President Bush began reshaping his economic team for a second term yesterday by nominating Carlos M. Gutierrez, the Cuban-born chief executive of the Kellogg cereal company, to replace Bush's friend Donald L. Evans as secretary of commerce.
The selection of Gutierrez, one of the nation's most prominent Hispanic corporate executives, was the opening move of what administration officials said will be a near-total remake of Bush's economic team over the next few months.
Carlos Gutierrez would be the first Latino in the post.
Bush, who smiled broadly as he presented his surprise choice in the White House's Roosevelt Room, called Gutierrez "a great American success story" and said he "will take office at a time of historic opportunity for our changing economy."
"With Carlos's leadership, we'll help more Americans, especially minorities and women, to start and grow their own small business," Bush said.
Administration officials said Bush and senior adviser Karl Rove believe their economic lineup was a shortcoming of the first term and are determined to seat a stronger team to sell Congress on Bush's campaign promises to add private accounts to Social Security and rewrite major portions of the tax code.
As part of the White House's desire to signal a fresh start on economic policy, Gutierrez is the first of the four Cabinet members Bush has named since his reelection who is not a White House aide. In choosing Gutierrez, the president passed up an ally described by aides as the original front-runner for the job -- Mercer Reynolds, a Cincinnati businessman who was partners with Bush in the Texas Rangers baseball team and finance chairman of the president's $255 million reelection campaign.
Republicans said more than half the Cabinet will turn over before Bush is finished. Gutierrez, whose appointment continues Bush aides' aggressive courting of Hispanics, is an unusual choice because Bush does not know him well and the post has traditionally gone to confidants of presidents. The nomination now goes to the Senate for confirmation.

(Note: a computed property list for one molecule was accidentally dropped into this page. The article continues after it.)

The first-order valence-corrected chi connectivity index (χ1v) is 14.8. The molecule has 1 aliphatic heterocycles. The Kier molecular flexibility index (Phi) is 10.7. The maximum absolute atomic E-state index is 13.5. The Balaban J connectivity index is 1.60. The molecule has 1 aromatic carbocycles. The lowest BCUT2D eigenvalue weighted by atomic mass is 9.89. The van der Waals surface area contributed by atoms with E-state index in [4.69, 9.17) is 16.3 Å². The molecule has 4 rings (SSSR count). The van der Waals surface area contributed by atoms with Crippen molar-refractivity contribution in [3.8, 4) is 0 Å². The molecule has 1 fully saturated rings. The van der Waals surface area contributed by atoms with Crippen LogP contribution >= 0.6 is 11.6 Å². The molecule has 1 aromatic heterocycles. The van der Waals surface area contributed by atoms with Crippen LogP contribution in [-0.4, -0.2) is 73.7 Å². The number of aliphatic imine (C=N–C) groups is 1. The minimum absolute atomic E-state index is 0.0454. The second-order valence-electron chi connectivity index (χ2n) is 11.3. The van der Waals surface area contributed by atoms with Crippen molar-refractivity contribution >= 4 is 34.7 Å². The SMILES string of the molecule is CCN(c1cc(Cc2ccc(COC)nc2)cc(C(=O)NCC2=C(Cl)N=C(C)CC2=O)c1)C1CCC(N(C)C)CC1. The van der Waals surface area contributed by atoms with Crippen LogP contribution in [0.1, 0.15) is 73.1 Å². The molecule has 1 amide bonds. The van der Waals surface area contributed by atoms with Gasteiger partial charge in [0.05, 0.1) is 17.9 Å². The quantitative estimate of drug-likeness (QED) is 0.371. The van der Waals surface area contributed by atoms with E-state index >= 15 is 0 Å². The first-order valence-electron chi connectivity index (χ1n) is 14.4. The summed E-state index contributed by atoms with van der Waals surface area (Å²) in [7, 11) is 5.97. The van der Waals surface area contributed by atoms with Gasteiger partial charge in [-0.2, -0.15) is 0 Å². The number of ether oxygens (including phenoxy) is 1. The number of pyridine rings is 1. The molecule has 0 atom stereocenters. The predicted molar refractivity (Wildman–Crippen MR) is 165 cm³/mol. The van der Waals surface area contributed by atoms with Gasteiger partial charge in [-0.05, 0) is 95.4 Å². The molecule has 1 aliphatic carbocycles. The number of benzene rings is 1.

Speaking briefly after Bush, Gutierrez said he left Cuba as a political refugee in 1960, joined Kellogg Co. of Battle Creek, Mich., by selling cereal out of a van in Mexico City, and became Kellogg's president and chief executive in 1999. He said his experience shows him that Bush's vision of an "ownership society" is "real, and I know it's tangible."
Bush noted during the 10-minute ceremony that Gutierrez learned English from a bellhop at a Miami hotel. "At every stage of this remarkable story, Carlos motivated others with his energy and optimism and impressed others with his decency," the president said.
Although virtually unknown in Washington, Gutierrez turned Kellogg into a corporate titan and Wall Street darling through smart deals, strict fiscal management and a shift of focus from peddling cereal by the ton to selling higher-end products.
Many people had indicated an interest in being commerce secretary, but White House officials said they sought out Gutierrez instead of the other way around. The officials said Bush had met Gutierrez on a few occasions over the past few years and had always been impressed with him. They met two weeks ago at the White House and Bush made the decision early last week at his Texas ranch, the officials said. Gutierrez informed his board on Friday, but word did not leak.
Bush aides said that in addition to Gutierrez's inspiring immigrant's story, they see his background in sales as a crucial credential, since Bush has used his economic team primarily to promote the White House agenda rather than to make policy. Officials familiar with the search process said that, Gutierrez notwithstanding, the White House has found it harder to attract a top-flight team because some candidates are unwilling to give up lucrative posts to come to Washington to be White House cheerleaders.
One economist, who was rumored to be up for a position on the Council of Economic Advisers, said he could not take a job that has been steadily pushed to the sidelines over the past two years. "You can't be attracted to a job where you'd be out of the loop," he said.
A top White House official disputed that, saying: "The idea we can't recruit people to serve because they don't want to be cheerleaders is absolutely wrong."